AAC: Granddad called my daughter Cotton Top before he died, just shortly before he died, that’s stayed with her all the way through.
CS: My own granddaughter’s name is Katey Jo Harsh, spelled Katey, and she was named after Viola Creech, she was called Kate, too. NY granddaughter was named —
AAC: Timmy is High Pockets the Second.
CS: Dad’s Indian name was Tom Gooliken(?) and somebody changed that to White Arrow(?). But most of the group has had other names other than the ones they’re known to outsiders.
EBM: Mostly just your group knows those names then. Right?
CS: Yeah. Yeah, because most of the names are kind of a personal thing and you can tell when somebody comes to your house and says they know so—and—so intimately, you can always tell whether they do or not because of the way they call ‘em. It’s kind of funny.
EBM: It’s a good way of keeping their closeness as a group.
CS: I think so. I have a list of those names somewhere—otherwise they do have the other names. In fact, I thihk it’s in our record book I think I stuck it back in there, a list of the ones that have grown up with different names. I think we collected a list when we sent out the papers and they asked for the English name and the Indian name. We got a list at that time and put it in the back of our book after we got incorporated. There must be a list of twenty or twenty— five in the group that carry two names. In later years, like with myself, all of my business was conducted under Charlotte June Simmons—legal papers. But all of my personal letters and all of my matters with the members of the group is under Sally, most of the intimate group, a lot of ‘em don’t even know what my real name is. They know me by the one name.
CWC: They had what you called their “trading goods”. Aunt Annie, and it was a shopping bag with, oh, anything she thought she could trade with somebody for something else; clothing and stuff like this nature. And, of course, being Indian she was always after bright colors and stuff of this nature. And if she saw something she wanted she would finagle around put enough stuff together to trade for whatever she was after. But she always—whenever she went anyplace— she always had her trading goods with her.
EBM What kind of stuff did she have?
CWC: Oh, mostly it was clothing or maybe it’s be a handkerchief or a scarf or something of this nature. Just anything that would attract somebody else’s attention, why, she would have it with her to trade for something that she wanted.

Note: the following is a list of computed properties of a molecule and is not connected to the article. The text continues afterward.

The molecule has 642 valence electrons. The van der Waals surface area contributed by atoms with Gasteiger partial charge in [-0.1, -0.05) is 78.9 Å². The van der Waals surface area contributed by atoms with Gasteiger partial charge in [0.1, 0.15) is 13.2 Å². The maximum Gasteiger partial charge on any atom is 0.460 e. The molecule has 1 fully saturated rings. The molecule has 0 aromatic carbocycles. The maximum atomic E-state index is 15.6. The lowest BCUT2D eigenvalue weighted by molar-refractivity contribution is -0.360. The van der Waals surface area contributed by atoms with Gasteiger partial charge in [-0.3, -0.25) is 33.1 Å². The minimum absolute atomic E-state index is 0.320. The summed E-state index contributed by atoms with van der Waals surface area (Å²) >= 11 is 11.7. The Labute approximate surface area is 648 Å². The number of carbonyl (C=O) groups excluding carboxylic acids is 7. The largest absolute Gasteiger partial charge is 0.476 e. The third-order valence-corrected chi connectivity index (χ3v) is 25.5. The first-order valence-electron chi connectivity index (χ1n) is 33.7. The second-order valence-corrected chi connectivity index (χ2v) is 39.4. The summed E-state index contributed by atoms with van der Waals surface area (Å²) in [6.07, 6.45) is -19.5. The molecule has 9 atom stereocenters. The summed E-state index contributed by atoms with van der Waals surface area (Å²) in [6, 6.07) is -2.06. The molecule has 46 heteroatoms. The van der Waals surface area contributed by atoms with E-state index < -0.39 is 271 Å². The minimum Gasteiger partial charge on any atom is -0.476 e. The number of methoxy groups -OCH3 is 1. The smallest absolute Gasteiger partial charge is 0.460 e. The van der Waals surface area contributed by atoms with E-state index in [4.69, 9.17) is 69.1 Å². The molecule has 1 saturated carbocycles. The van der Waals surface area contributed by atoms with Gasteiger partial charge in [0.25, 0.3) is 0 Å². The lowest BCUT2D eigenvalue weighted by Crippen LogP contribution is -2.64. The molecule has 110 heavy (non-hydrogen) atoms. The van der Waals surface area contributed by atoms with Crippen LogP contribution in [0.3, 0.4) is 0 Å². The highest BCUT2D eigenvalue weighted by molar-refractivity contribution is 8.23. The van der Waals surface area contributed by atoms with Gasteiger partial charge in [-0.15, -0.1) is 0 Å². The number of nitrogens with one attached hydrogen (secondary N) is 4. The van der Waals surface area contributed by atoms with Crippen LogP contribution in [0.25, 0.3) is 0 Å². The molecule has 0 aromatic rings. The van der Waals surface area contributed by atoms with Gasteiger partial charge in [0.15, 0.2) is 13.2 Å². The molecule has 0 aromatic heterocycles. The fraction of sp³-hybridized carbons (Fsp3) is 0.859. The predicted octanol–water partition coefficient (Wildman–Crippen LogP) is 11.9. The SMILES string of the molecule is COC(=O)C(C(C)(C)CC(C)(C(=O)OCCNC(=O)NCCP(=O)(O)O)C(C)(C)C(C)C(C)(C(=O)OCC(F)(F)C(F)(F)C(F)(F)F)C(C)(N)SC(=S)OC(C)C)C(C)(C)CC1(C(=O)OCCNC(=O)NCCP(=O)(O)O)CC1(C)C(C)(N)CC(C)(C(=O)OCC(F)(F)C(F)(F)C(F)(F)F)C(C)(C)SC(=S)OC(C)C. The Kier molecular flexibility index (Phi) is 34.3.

AAC: Beads, jewelry.
CWC: Beads and jewelry.
CWC: I might go back to Wyoming, too; I started school at Powell, Wyoming when I was six years old and walked six miles to school usually it was twenty to thirty below Zero in the winter. I’d walk maybe a mile or two and then they’d have to ride me, they always did. Then we move over in the Big Horn Basin. They had a little old cabin schoolhouse bout ten by ten and I think there was twenty—seven kids in the one room, all different grades, mainly our group. There was one or two other families that lived in that area. The old schoolhouse is still standing out there; was the last time I was over there, and it sure is unique.
CS: I can remember when I started school; I started school over at Letha. The old schoolhouse was on the road between Letha and New Plymouth and they don’t use it any more, they have a new school in Letha now, but the old school, where I started, was down the road. We lived over—this little house over on Dewey Road, and we walked to school. And my kids were complaining about having to walk any—where’s to eight or nine blocks. And we went over there one time, this is when the older ones were younger, and we clocked it and it was seven miles by the road. And it was the same type of school. They had all of the classes from the first grade to the high school in that one big, open room. But they were segregated, you know, maybe part of the desks would be on one side of the room and they had one teacher and she would work with the older kids while we were doing our studies and then she would come over and work with us while they were doing their studies. And we took our lunches in an old lard bucket and it was like beans and potatoes, and at noon they would build a fire out there and then they would heat up the buckets.. And later on they got to where they had a stove inside the schoolhouse, one of those that had a big top on it, and then they’d let the kids set their lard buckets up on top of the stove and it would be hot then by the time noon come. I can remember that.